The current directory can be represented by a period (.) Thus if we are in /home/mst3k/rivanna-cl/basic_commands we can type

gedit ./hello_world.sh

The parent directory is symbolized by two periods (..).

gedit ../scripts/script.sh

Relative paths are defined by their relationship to the current directory. Be sure you are starting in the correct location!

Changing Directories

  • `cd somedir _c_hange d_irectory : move from one directory to another. Paths must be correct.
    • cd Change to home directory
    • cd .. Change to parent directory from current

Listing Files

  • ls list files in current directory

  • Options. ls has many.

    • l long listing, includes file date and size -a displays all files. -h show file sizes as a more human readable number -t show the newest files first -r reverse -1 (digit one) list one file per line. Convenient in scripts.

Copying Files

  • cp file1 file2 Copy file1 into file2
    • Destructive if file2 exists
  • Options
    • -r copy files and subdirectories recursively.
    • -n “noclobber”. Do not overwrite an existing file.
    • -i ask for confirmation of overwriting.
    • -p preserve metadata.
    • If both -i and -n are present, the last one is used.

Copy Files for This Tutorial

cp -r /share/resources/tutorials/rivanna-cl ./

Be sure to include a space between rivanna-cl and ./.

Renaming a File

  • mv file1 file2
    • Destructive if file2 exists
    • Creates file2 if it does not exist
    • Deletes file1
    • -i ask for confirmation before overwriting
    • -n noclobber
    • -u move only if file1 is newer than file2

Moving a File

  • mv “moves” a file.
    • Without paths, renames the file in the current directory
    • With a path, relocates the file to another directory
$mv SP_R1.list  list_of_reads.txt

Creating Files

If not already in your basic_commands subdirectory, navigate there. Type after your prompt

cat >mynewfile
# This is a file.

Use an editor of your choice and type another line or two of text.

more mynewfile
mv mynewfile the_file
cp the_file old_file
ls -l

Deleting a File

  • rm file (r_ e _m_ ove)
    • deletes a file. With no options, does not ask for permission!
    • -r remove files and subdirectories recursively.
    • -i ask for confirmation
    • -f do not ask (overrides -i if it comes after it).

Tutorial Directory

Change to a tutorial directory. List the files that are in it.

cd rivanna-cl/basic_commands
ls -lh

You should see something like

total 245M
-rw-r--r-- 1 mst3k users 2.1K Jan 29 13:20intro_basic-unix.txt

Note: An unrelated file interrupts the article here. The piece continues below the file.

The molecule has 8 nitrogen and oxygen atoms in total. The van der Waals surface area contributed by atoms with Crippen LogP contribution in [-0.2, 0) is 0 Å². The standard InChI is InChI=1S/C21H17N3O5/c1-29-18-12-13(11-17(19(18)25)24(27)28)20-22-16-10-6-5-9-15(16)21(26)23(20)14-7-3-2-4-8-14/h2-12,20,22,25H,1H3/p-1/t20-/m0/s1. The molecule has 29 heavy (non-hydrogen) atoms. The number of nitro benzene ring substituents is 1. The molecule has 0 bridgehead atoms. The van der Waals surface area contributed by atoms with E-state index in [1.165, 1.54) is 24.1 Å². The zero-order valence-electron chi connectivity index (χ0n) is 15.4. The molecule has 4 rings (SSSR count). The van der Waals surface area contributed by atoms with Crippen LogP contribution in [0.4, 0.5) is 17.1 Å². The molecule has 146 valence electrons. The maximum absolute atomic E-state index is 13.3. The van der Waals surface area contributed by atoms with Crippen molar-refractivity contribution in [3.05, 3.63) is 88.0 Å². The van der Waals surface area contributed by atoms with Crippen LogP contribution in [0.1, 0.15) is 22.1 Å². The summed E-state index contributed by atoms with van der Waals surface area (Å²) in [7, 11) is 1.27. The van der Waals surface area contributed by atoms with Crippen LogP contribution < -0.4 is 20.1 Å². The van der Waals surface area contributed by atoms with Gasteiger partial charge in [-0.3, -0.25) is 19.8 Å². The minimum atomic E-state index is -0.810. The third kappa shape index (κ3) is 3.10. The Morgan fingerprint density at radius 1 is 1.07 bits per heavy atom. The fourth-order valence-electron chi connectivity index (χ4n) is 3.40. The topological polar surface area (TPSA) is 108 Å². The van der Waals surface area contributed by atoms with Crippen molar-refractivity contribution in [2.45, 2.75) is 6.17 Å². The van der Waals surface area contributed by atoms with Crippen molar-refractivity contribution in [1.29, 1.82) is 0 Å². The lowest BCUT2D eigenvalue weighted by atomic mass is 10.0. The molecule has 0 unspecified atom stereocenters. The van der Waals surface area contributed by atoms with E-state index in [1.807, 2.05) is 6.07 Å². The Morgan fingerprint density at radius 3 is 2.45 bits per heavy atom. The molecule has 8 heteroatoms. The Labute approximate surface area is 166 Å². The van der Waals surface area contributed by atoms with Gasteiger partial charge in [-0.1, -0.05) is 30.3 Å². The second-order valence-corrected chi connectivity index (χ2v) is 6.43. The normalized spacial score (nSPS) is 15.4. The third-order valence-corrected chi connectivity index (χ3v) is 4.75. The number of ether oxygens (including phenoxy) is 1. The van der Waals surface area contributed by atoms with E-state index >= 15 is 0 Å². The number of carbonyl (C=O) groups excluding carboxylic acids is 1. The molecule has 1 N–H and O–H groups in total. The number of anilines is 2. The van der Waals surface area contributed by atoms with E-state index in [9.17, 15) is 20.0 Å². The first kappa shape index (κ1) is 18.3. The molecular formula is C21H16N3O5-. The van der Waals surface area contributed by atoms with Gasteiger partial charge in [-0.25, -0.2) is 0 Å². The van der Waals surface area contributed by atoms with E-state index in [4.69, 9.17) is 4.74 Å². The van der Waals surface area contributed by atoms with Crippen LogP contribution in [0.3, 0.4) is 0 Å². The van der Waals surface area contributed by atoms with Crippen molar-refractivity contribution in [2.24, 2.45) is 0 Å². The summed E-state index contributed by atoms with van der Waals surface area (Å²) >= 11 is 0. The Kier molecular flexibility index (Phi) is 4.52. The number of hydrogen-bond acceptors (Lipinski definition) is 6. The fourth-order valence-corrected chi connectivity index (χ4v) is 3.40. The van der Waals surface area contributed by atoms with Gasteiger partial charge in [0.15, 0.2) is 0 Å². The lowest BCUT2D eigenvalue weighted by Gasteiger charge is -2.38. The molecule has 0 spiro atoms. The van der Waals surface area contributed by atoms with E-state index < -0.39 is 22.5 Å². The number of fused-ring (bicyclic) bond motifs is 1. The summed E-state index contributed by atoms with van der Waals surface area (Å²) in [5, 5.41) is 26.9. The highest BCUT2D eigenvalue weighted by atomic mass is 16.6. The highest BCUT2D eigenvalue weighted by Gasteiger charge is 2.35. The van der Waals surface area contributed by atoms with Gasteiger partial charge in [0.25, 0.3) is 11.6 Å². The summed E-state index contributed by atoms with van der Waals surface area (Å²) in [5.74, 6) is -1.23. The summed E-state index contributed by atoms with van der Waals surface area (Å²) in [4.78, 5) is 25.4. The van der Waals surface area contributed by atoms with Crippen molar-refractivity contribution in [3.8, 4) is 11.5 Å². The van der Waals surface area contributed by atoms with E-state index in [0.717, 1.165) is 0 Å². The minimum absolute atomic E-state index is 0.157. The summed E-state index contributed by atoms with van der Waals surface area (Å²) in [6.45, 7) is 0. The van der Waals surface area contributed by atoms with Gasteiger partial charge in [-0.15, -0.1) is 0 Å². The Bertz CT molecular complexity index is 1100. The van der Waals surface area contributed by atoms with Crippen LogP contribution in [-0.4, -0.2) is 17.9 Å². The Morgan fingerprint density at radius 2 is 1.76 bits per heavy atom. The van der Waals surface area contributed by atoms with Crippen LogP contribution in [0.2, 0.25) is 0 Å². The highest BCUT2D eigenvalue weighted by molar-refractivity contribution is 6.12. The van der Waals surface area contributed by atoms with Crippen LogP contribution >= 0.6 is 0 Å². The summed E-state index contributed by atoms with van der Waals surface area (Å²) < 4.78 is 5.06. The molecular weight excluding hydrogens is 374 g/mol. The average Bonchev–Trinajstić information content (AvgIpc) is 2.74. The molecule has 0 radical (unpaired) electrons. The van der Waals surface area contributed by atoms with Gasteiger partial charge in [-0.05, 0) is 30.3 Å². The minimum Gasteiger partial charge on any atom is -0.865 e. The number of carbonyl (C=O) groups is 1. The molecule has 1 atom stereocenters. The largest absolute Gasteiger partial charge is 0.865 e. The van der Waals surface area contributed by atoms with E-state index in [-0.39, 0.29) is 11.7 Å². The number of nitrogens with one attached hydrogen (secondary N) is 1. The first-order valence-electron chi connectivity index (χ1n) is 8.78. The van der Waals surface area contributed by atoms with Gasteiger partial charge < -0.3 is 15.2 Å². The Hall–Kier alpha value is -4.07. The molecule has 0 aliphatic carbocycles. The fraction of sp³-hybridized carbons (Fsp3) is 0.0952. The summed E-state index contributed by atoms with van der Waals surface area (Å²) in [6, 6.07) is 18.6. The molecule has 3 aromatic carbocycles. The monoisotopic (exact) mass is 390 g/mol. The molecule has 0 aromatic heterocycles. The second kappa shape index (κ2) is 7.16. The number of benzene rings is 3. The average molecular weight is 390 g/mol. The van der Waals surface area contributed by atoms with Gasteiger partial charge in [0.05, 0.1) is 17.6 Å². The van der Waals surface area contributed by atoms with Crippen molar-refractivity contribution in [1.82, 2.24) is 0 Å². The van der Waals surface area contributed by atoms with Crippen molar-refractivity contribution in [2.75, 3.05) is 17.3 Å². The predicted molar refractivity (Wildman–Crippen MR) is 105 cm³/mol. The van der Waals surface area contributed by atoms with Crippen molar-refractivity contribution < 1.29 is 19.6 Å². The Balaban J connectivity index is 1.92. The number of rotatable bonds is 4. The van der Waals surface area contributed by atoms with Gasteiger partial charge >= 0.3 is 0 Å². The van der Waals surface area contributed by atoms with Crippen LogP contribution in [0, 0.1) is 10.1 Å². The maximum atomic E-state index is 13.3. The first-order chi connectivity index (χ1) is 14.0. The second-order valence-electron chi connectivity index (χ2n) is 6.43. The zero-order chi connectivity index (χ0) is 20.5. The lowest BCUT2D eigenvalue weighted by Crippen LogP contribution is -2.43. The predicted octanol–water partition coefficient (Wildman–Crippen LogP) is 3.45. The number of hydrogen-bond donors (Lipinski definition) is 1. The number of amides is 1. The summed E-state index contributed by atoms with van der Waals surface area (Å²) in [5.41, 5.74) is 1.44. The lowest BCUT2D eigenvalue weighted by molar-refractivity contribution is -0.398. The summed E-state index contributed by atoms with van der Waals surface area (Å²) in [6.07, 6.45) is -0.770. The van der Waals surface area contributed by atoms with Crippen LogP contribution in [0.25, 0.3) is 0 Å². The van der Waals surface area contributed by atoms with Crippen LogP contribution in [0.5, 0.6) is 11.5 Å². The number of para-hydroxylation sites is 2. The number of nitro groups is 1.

-rwxr-xr-x 1 mst3k users 197M Jan 29 13:20list_of_reads.txt
-rw-r--r-- 1 mst3k users  46M Jan 29 13:20sequences.fasta
-rw-r--r-- 1 mst3k users 1.6M Jan 29 13:20 SP_R1.fastq
-rw-r--r-- 1 mst3k users 1.6M Jan 29 13:20 SP_R2.fastq

Creating Directories

  • mkdir newdir
    m ake d irectory
    • Path may be absolute or relative

Creating Directories Example

cd rivanna-cl/basic_commands
mkdir newdir
$ ls -lhtr

Creating Directories: Paths

You can use absolute paths or relative paths for the new directory. Let’s do some examples! Please type these into your shell directly.

mkdir newcode
mkdir ~/newcode/build
cd newcode
mkdir ../oldcode
mkdir src
mkdir ../oldcode/src

Deleting Directories

  • rm can also remove a directory
    • rm -d somedir remove the directory (must be empty)
    • rm -rf somedir remove directory, files, and subdirectories. Don’t ask for permission for each entry.
  • rmdir somedir
    • synonym for rm -d somedir


  • Start a terminal
  • Create a new directory called testdir in your home directory.
  • Change into the new directory
  • List the contents
  • What is the full path of your home directory?

Using More to View File Contents

more filename

Displays file contents on the screen with paging.

  • Enter key: advance one page (fill screen)
  • space bar: advance one line
  • b or control-b: skip back one page
  • arrow up/down: page up or down
  • q or Q: exit

In most implementations you can search a page in the forward direction with


Search for next occurrence of



Strings of characters may be matched with wildcards.

  • The asterisk (*) can match zero to unlimited characters, except a leading period.
  • The question mark (?) matches exactly one character.
  • Wildcards enable you to work with files without needing to type multiple files with similar names.
    • ls *py
    • rm list?.sh

BE CAREFUL when using wildcards with rm! Gone is gone! On some systems there may be backups, or maybe not, and if you are using a personal system you would need to set up backups and learn to retrieve files.

Searching Files

grep is used to filter a file or group of files, line by line, against a pattern (e.g., to print each line of a file which contains a match for ).

    • -i ignore the case of letters